census honeymoon

About that time Caesar Augustus ordered a census to be taken throughout the Empire. This was the first census when Quirinius was governor of Syria. Everyone had to travel to his own ancestral hometown to be accounted for. So Joseph went from the Galilean town of Nazareth up to Bethlehem in Judah, David’s town, for the census. As a descendant of David, he had to go there. He went with Mary, his fiancée, who was pregnant. 

Luke 2:1-5

Poor Joseph. No sooner has Mary come back from visiting Elizabeth, the angel told him she was carrying the Messiah & to marry her, which he did, and they have just settled into their new home, than the government calls for a mandatory road trip.

In those days, a census meant you had to travel to your documented ancestral home…in Joseph’s case, Bethlehem, as he was of David’s lineage.

Not going was not an option. 

When the Romans said go, you had to go.  The good news? The Romans had built up the main roads, which likely cut back a bit on the rough terrain. The bad news? Mary was getting close to the end of her pregnancy.

But, duty called.

Not drawing any more attention to themselves than necessary, as they likely knew via the Spirit they would need to keep the coming Messiah safe, they prepared for the long journey.  Joseph would have had to finish his current carpentry jobs, maybe buy a donkey, and Mary prepare the food & bedding they would need.

Now by today’s standards, the distance between Nazareth & Bethlehem, approx. 102-147 kilometers (minimum 63.43 miles) could be driven in a few hours depending on the traffic & speed limit.

A pregnant woman on foot (or more likely donkey, as too much walking could bring on early childbirth, and Joseph seems like a kind man) would need to stop often to relieve herself, so we are guessing they didn’t walk more than 5-10km a day, meaning this was likely a 20-30 day trip.

Not necessarily the honeymoon expected for these newlyweds.

Sleeping outdoors, picnic food, jostle jostle jostle, blisters, bad weather, rough terrain, bugs, potential bandits, traffic…. this was not a fun excursion.

I am sure they had a lot of time to talk about the miracle of John, the prophecies of the Messiah, and how on earth were they going to raise Him?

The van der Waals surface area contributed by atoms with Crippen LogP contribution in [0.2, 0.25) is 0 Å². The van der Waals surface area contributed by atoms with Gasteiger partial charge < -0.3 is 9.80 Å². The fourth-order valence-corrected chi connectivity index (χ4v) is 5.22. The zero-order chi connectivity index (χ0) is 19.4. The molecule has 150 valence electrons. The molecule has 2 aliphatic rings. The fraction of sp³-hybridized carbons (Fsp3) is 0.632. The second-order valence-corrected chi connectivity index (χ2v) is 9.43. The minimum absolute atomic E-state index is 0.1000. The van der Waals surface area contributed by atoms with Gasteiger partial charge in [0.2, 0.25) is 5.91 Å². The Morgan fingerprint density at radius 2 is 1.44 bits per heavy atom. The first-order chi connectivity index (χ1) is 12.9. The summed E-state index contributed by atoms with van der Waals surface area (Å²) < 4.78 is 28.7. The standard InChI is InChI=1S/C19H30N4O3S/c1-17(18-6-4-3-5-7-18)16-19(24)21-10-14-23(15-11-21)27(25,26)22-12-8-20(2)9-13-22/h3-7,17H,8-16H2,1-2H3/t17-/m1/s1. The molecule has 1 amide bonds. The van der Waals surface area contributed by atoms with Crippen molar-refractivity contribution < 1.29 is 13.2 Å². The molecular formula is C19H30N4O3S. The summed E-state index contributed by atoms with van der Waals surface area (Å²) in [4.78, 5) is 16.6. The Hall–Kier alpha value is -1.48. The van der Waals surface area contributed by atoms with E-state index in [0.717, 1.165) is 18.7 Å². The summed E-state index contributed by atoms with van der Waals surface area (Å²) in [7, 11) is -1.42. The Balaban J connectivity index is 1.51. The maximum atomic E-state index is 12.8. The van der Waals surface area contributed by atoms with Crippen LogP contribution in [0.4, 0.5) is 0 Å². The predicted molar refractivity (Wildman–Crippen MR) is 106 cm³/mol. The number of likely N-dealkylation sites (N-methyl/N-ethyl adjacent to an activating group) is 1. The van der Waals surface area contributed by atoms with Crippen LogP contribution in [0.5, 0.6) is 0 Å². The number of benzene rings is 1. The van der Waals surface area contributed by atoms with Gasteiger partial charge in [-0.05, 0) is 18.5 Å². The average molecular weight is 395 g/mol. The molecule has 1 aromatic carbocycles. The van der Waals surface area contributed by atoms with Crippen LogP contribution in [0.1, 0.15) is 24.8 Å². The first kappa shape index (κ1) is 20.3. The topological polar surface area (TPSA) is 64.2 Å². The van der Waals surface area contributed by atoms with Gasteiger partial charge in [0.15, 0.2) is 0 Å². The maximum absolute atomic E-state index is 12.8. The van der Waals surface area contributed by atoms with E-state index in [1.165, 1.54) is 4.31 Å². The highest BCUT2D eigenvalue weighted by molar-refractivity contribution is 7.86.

Its interesting to note that in this book, Luke refers to Mary still as Joseph’s fiancee.  Until the marriage bed is consummated, the marriage was in name only. I am sure Joseph would have felt too funny/uncomfortable about lying with Mary until after the Messiah
was born, which both birth accounts mention slightly differently.

So not only do we learn from these verses that Joseph was married to Mary, he was a caring (considering her physical wellbeing) and honorable man (following his duty) who likely was very concerned about the timing of this trip.

After all, traveling with a very pregnant woman could be filled with the unexpected. Especially one carrying such precious cargo!

To be honest, this narrative also shows me something I suspected earlier. 

The fact that Joseph brought Mary along demonstrates his great love for her. I think he would have missed her too much to leave her behind at home.

There would have been no shame in going on his own for the census.  I believe these two were spiritually knit together by their common experiences with the angel, and daily seeing the baby grow.  Not wanting to spend any time apart, they had already become a close team at this point.

God chose well.

Jesus was in good hands with both His earthly parents.

The #AdventuresinAdvent continue….

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give unto..

Taxes.

Our yearly sweat boiled down into one document submitted to our government, sometimes with tears.

And most of us moan, groan and complain about it.

Yet Jesus took a different tactic:
They sent some Pharisees and followers of Herod to bait him, hoping to catch him saying something incriminating. They came up and said, “Teacher, we know you have integrity, that you are indifferent to public opinion, don’t pander to your students, and teach the way of God accurately. Tell us: Is it lawful to pay taxes to Caesar or not?”